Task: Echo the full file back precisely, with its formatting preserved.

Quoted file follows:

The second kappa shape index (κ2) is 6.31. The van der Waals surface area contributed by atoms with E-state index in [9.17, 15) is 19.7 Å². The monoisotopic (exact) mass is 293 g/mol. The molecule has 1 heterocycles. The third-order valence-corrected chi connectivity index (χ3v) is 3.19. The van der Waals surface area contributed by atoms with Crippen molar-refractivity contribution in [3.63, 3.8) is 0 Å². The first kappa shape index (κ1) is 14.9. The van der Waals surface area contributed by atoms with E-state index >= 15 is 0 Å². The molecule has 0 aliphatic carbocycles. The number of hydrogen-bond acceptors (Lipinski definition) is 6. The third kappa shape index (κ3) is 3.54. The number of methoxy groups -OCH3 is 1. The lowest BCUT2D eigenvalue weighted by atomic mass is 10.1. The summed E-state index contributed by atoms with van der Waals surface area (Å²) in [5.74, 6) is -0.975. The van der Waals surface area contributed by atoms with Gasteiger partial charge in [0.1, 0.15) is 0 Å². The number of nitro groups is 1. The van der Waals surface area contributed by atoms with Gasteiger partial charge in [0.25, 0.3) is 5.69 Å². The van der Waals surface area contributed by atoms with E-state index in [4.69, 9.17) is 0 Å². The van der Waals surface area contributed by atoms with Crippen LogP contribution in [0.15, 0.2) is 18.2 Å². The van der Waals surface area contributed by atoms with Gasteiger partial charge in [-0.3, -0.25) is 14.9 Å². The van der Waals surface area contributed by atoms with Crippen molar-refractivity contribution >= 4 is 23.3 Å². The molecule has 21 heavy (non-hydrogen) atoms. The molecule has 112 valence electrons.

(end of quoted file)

The second kappa shape index (κ2) is 6.31. The van der Waals surface area contributed by atoms with E-state index in [9.17, 15) is 19.7 Å². The monoisotopic (exact) mass is 293 g/mol. The molecule has 1 heterocycles. The third-order valence-corrected chi connectivity index (χ3v) is 3.19. The van der Waals surface area contributed by atoms with Crippen molar-refractivity contribution in [3.63, 3.8) is 0 Å². The first kappa shape index (κ1) is 14.9. The van der Waals surface area contributed by atoms with E-state index >= 15 is 0 Å². The molecule has 0 aliphatic carbocycles. The number of hydrogen-bond acceptors (Lipinski definition) is 6. The third kappa shape index (κ3) is 3.54. The number of methoxy groups -OCH3 is 1. The lowest BCUT2D eigenvalue weighted by atomic mass is 10.1. The summed E-state index contributed by atoms with van der Waals surface area (Å²) in [5.74, 6) is -0.975. The van der Waals surface area contributed by atoms with Gasteiger partial charge in [0.1, 0.15) is 0 Å². The number of nitro groups is 1. The van der Waals surface area contributed by atoms with Gasteiger partial charge in [0.25, 0.3) is 5.69 Å². The van der Waals surface area contributed by atoms with E-state index in [4.69, 9.17) is 0 Å². The van der Waals surface area contributed by atoms with Crippen LogP contribution in [0.15, 0.2) is 18.2 Å². The van der Waals surface area contributed by atoms with Gasteiger partial charge in [-0.3, -0.25) is 14.9 Å². The van der Waals surface area contributed by atoms with Crippen molar-refractivity contribution >= 4 is 23.3 Å². The molecule has 21 heavy (non-hydrogen) atoms. The molecule has 112 valence electrons.